USDOT Withdraws From Gateway Corporation

Saturday, July 1, 2017

Late yesterday afternoon, the  U.S. Department of Transportation notified the Gateway Program Development Corporation that USDOT is permanently withdrawing from the corporation’s Board of Trustees. The withdrawal puts official as well as symbolic distance between USDOT and the Gateway Corporation, a hybrid New York-New Jersey-Amtrak-USDOT entity established last year to develop a $24+ billion program of rail projects in New York and New Jersey.

The immediate prospects for funding of Gateway projects were already on shaky ground since the Trump Administration proposed in its 2018 budget to close down the federal mass transit grant program that Gateway program sponsors wanted to use for the first two major projects under the Gateway umbrella.

(For background, see this recent article in Eno Transportation Weekly, “What Is the Gateway Program?“)

The acting USDOT General Counsel sent a letter yesterday to the other members of the Gateway Corporation Board of Trustees announcing the withdrawal. (The other three members are representatives from New York, New Jersey and Amtrak.) The letter said “It is not DOT’s standard practice to serve in such a capacity on other local transportation projects, and DOT’s Trustee has had to recuse from several Board actions already. DOT therefore elects to permanently withdraw from the Corporation…”

(Ed. Note: This is not quite true – DOT representatives still serve as ex officio members of the Moynihan (a.k.a. Penn) Station Redevelopment Corporation Board of Directors, a local project in New York City, and the Union Station Redevelopment Corporation in D.C. Moynihan Station will also be requesting billions of dollars in federal funding in a later stage of the Gateway Program. But Congress specifically passed a law directing DOT representatives to serve on those project boards – see sec. 1211 of the 1998 TEA21 law. No such specific statutory authorization exists for DOT participation on the Gateway board – perhaps Congress could pass one?)

The conflict of interest referred to in the letter was on public display at the last meeting of the Board of Trustees one month ago, where Chao’s designee, Jim Ray, had to recuse himself from two of the three action items – a resolution authorizing the corporation to ask USDOT for a $284 million loan for the North Portal Bridge project and another resolution authorizing the corporation to begin talking to outside firms about building the Hudson Tunnel project (for which upwards of $4 billion in direct grants from USDOT will eventually be sought).

USDOT’s withdrawal from Gateway came on the day that the draft environmental impact statement for the Hudson River Tunnel project was supposed to be released, after a process that went far more quickly than the permitting for major new projects in dense urban areas usually moves. (This is thanks to extensive interagency cooperation begun under the Obama Administration and continued, at the technical level at least, by the Trump Administration.)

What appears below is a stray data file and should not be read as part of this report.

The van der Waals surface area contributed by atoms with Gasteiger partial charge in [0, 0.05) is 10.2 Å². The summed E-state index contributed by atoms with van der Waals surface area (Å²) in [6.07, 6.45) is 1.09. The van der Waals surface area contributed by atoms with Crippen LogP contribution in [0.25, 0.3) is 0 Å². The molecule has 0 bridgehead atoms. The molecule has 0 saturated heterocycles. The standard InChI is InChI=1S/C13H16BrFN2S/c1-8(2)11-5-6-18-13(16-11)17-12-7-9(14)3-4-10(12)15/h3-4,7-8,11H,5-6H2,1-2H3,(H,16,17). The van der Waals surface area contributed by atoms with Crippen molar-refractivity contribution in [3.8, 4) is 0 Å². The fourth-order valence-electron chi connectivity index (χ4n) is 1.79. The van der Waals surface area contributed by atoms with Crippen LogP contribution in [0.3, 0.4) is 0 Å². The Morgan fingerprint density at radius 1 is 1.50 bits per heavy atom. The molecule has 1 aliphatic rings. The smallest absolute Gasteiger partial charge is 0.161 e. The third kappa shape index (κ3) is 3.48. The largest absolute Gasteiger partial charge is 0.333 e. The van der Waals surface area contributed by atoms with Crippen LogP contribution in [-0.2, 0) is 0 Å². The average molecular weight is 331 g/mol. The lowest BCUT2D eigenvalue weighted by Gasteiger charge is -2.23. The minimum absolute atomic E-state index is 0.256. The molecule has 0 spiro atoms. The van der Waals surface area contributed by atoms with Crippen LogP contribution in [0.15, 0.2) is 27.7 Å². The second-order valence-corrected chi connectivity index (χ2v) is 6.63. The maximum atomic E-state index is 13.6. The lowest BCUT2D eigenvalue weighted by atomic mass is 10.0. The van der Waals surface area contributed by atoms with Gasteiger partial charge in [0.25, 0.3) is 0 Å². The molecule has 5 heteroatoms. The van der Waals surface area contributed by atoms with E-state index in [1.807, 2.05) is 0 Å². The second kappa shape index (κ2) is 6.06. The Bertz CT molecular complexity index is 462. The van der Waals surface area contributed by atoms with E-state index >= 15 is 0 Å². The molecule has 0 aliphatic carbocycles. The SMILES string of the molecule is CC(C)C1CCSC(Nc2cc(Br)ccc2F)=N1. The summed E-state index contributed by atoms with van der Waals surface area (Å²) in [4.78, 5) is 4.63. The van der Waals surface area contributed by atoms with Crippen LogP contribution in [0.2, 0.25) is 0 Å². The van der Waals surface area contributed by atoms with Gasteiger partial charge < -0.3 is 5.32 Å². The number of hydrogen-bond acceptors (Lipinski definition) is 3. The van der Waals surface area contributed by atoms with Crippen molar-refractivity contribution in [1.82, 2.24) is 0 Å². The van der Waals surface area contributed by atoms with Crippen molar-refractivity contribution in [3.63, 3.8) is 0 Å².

Transportation Secretary Elaine Chao brought up the unusual structure of the Gateway board at a hearing before the Senate and Environment and Public Works Committee in May, where, in response to questioning from Sen. Cory Booker (D-NJ), she said:

…the governing structure is quite complicated, as you well know.  The Department of Transportation has one seat in a quasi-governmental, local-state-Federal governing structure, in which the governors of both States, New York and New Jersey, are involved.

So the governing structure is something that is one that dictates all the parties involved need to work on this.

However, she also reassured Booker by telling him:

Please be assured that Gateway is an absolute priority in terms of our focus.  We understand what is happening there.  I have been a passenger myself, as mentioned, I have been delayed.  I know the New York area very well, the President is a New Yorker.  So this is a priority, and I look forward to working with you on it.

The project under the Gateway umbrella that is farthest enough along is the North Portal Bridge project in New Jersey, for which the final environmental impact statement was completed almost nine years ago. Project sponsors submitted it last fall for funding under the Federal Transit Administration’s Capital Investment Grant program, which gave the project an overall medium-high rating in February 2017. That project would require $811 million in federal discretionary appropriations through the CIG program over several years to pay 49 percent of the total project cost.

But President Trump’s fiscal 2018 budget calls for cutting CIG program funding down to the bare minimum level necessary to pay for projects approved by previous Administrations. The White House insists that its infrastructure legislation, possibly to be unveiled this fall, will propose a different program to fund big projects like many of those in the Gateway program.

Most of the New Jersey Congressional delegation did not want to wait that long, and wrote Chao a letter on May 30 stating that Congress was likely to include a lot more funding for CIG in the 2018 and future appropriations process than the Administration wants and asking her to “consider moving meritorious projects like the Hudson River Tunnels and the Portal Bridge North through the CIG pipeline…”

Which brings us back to the original question of an institutional conflict of interest. The New Jersey legislators asked Secretary Chao to approve eventual funding for projects through the competitive CIG grant program – but as long as Chao is a Board member of the Gateway Corporation, she would be in a position of being both sponsor and judge of the applications.

This article will be amended and expanded as events warrant.

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